How Do I Start Coding in 2018? #CodingQuestions ep. 2

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How Do I Start Coding in 2018?

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Before sharing with you exactly how to build the next Facebook or Netflix, I present to you a guide on how to begin coding in 2018.
If you do have interest in coding past the basics, you can follow along my series on how I will be building a Software Company here.

Thankfully, there are many awesome people in this industry willing to share resources to help beginners get started on their journey to being excellent computer programmers.

There are more than enough FREE resources available for you to learn the basics of computer programming, and if you’d like to fast track your learning, there are options available for you that are paid.

Step 1: Stanford CS106A — Java

Even after attending a web development immersive bootcamp program and spending about a year working on a Software Development team in a tech company, it wasn’t until I completed this FREE online course to really understanding what it meant to become a programmer.

The two reasons I recommend this course first:
It gives you an opportunity to figure out if learning how to code is for you. There are multiple projects asked to be completed by students, you are taught rudimentary and pivotal programming concepts, and you are asked to apply the teachings to projects during the course. The principles are applied during every stage of your (hopefully) future within this industry, and if you struggle during this course or do not enjoy it, then this will give you an opportunity to back out early.
You will learn Java. Java is a fundamental programming language which will assist you with everything else you may come across in this industry.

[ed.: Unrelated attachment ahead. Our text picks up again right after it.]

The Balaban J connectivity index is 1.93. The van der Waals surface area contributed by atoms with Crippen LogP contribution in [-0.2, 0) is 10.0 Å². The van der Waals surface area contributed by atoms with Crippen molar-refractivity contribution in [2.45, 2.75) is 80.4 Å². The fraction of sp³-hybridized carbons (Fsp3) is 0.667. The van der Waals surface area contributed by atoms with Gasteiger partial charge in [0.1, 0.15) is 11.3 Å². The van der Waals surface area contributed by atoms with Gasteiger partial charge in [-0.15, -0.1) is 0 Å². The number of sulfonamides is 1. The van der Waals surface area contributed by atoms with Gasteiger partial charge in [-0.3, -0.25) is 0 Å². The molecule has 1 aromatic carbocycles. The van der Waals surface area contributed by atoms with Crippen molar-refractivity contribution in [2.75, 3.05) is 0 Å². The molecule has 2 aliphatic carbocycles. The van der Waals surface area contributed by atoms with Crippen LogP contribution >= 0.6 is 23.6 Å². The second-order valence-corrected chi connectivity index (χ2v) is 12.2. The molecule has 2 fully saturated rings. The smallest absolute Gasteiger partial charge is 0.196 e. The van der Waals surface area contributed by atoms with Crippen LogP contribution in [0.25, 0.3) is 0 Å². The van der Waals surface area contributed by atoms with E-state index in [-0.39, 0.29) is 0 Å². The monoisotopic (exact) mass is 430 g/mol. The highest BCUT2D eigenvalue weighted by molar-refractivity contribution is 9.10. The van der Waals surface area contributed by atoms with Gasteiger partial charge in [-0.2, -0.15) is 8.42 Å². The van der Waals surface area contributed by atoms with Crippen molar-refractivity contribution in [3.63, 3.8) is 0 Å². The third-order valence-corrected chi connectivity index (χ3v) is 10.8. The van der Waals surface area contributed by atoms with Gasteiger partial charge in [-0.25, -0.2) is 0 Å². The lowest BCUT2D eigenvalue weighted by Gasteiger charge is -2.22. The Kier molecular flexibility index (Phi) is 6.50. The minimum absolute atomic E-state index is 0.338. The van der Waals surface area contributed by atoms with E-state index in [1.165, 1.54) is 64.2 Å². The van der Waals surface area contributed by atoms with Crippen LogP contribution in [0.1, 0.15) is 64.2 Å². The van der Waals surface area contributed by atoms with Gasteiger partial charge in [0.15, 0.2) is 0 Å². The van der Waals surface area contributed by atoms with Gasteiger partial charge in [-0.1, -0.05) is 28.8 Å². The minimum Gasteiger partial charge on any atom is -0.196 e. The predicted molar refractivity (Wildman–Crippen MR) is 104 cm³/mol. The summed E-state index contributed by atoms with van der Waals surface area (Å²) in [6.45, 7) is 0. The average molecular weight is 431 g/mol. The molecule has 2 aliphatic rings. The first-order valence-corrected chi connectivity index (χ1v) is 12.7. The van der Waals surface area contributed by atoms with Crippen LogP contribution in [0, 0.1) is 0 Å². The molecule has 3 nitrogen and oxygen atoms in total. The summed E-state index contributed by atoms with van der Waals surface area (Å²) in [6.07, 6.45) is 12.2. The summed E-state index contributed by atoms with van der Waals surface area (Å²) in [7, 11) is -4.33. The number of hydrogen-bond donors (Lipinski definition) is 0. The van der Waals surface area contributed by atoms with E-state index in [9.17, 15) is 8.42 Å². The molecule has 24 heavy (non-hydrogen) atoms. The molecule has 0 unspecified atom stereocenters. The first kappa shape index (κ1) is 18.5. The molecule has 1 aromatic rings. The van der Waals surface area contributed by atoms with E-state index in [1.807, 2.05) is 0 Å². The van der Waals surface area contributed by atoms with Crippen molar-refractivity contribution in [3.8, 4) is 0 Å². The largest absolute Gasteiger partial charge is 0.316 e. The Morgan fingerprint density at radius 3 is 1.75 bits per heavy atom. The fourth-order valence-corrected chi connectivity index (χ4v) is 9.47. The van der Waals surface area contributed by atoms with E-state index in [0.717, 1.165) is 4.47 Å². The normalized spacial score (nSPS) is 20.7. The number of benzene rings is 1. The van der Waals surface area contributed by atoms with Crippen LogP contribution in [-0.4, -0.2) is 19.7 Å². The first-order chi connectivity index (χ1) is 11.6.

Step 2: Select a structured learning course
I’ll let you decide what course is best for you after visiting each resource. Personally, I used codecademy during my time learning the basics.

Codecademy has free material available along with paid material. I used codecademy to learn the syntax of popular programming languages.

Front End Masters
The paid courses are 100% worth the price. I recommend using this resource when you have a good idea of exactly which path you’d like to go down in your path to becoming a computer programmer.

College courses

I don’t recommend beginning with a long list of FREE resources and attending them randomly. I shared this resource because of its value, but please use this whenever you know exactly which courses you need to take.

Step 3: Deeper understanding of the web
This resource helped me gain a better understanding of web development after learning programming principles and syntax.

A Software Developer’s Guide to HTTP --

Step 4: Pay for a structured course
I attended Hack Reactor’s remote part time program. My experience was a 10/10 and couldn’t recommend it enough. Since it’s a part time program, it allowed my classmates and I the opportunity to continue our day jobs while taking the class in our free time. In addition, the program is 9 months long which has given all of us a great opportunity to gain more depth in our understanding of the material.

Step 5: Go for walks and learn how to enjoy the process

Best of luck to you future programmer. I wish you the best.
Start web programming

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